“If I am here and I land on this planet, no one else has ever been here before, in all likelihood,” said Murray. “I can’t go to YouTube and find a video of it; I can’t look up GameFAQs; there’s nothing to help me. And if I record a video of it, that’s unique.
“And that’s a cool thing,” he continued. “But it does mean you are properly lost.”
One of the waypoints we came across was a small base; inside, we found a humanoid alien of a race known as the Korvax. During his demo, Murray had found a stone monolith inscribed with the Korvax language. A pop-up appeared with a sentence containing gibberish except for one word that was in English, along with three responses. The monolith seemed to appreciate his words, and his character slept through the night and woke up with restored health. Of course, Murray knew the right choice in this case; you may have to work harder.
“The more I explore, the more I know about certain races, the more I interact with them, the more of their language [I’ll] learn,” Murray explained. “And that leads to things like the ability to trade with them for ships, weapons, tech upgrades, things like that.” Interacting with the alien races in No Man’s Sky affects your standing with each of those individual factions, forming relationships that stay with you as you cross the stars.
Of course, you can also burn every bridge if you want to play the game as a warmongering destroyer of worlds. Combat is an important element of No Man’s Sky whether you want to fight or not; while we were exploring the planet we landed on, some beasts began running toward us, looking like they were going to attack. Most planets have built-in guardians in the form of a robotic race known as the Sentinels. They’re there to maintain a pristine landscape, and will generally leave you alone unless you destroy too much of the planet while mining, attack them or start killing animals.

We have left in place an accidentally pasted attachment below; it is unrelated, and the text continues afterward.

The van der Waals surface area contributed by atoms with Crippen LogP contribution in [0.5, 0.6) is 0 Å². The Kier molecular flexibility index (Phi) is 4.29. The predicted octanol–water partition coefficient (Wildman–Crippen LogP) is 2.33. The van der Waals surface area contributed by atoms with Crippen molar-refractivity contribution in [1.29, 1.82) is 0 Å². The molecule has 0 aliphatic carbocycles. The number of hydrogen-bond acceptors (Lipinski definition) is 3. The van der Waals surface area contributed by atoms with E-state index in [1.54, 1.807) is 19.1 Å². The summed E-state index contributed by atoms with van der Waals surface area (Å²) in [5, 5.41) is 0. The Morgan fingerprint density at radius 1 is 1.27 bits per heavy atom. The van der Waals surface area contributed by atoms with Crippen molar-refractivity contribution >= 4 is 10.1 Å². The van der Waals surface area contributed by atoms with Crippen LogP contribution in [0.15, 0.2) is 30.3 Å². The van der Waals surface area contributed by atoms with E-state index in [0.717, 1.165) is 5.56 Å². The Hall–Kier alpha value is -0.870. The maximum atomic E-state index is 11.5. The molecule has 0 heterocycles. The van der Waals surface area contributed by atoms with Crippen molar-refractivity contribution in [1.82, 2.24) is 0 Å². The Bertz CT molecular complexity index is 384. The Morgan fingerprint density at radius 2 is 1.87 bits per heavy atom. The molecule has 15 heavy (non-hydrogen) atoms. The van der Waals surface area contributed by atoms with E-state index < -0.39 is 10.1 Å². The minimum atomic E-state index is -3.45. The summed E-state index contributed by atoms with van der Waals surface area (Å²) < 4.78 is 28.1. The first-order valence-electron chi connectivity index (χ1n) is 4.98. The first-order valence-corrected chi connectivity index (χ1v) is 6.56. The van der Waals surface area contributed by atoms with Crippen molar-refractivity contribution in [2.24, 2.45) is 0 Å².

Murray drew the ire of the Sentinels when he came to a reinforced steel door to a factory. He didn’t have hacking technology installed in his suit, so he started firing his weapon at the door instead. He blew it away, as well as the robots that came after him. An alarm was blaring inside, and he had to disable it — through another Korvax language prompt — before he could steal the factory’s “product recipe.”
He got killed as soon as he stepped back outside, however, since backup had arrived. Enemies in No Man’s Sky track you with a system like the wanted level in Grand Theft Auto; Murray said that in addition to the small Sentinels he faced, he would eventually have to contend with walkers, ships and even freighters attacking him.
We opted for the pacifist route, spending our time exploring the freezing planet we started on and the scorching-hot world we visited next. Between the two, we flew around in space for a bit, and briefly landed on a small space station. It was empty, but we did enjoy a nice view from the porthole: a glimpse of the planet we had just left, with Murray pointing out that the area we had been exploring on the surface was perhaps equivalent to the size of our cursor — a few pixels wide from this high up.
That’s a sample of the activities available to you in No Man’s Sky. What remains to be seen is whether they’re interesting enough on their own to remain engaging for hours, and whether they can be strung together in a way that allows you to carve out a role in this expansive universe.
Murray provided one example of this, telling us about a tester who decided to live his in-game life as a specific kind of mineral trader. All this person did in No Man’s Sky was visit ice planets — he had upgraded his suit’s thermal layer so it could withstand the bitter cold — and mine them for resources, then travel around the cosmos bartering for goods with those minerals. It’s a rather pedestrian existence, to be sure, but he had made it his own.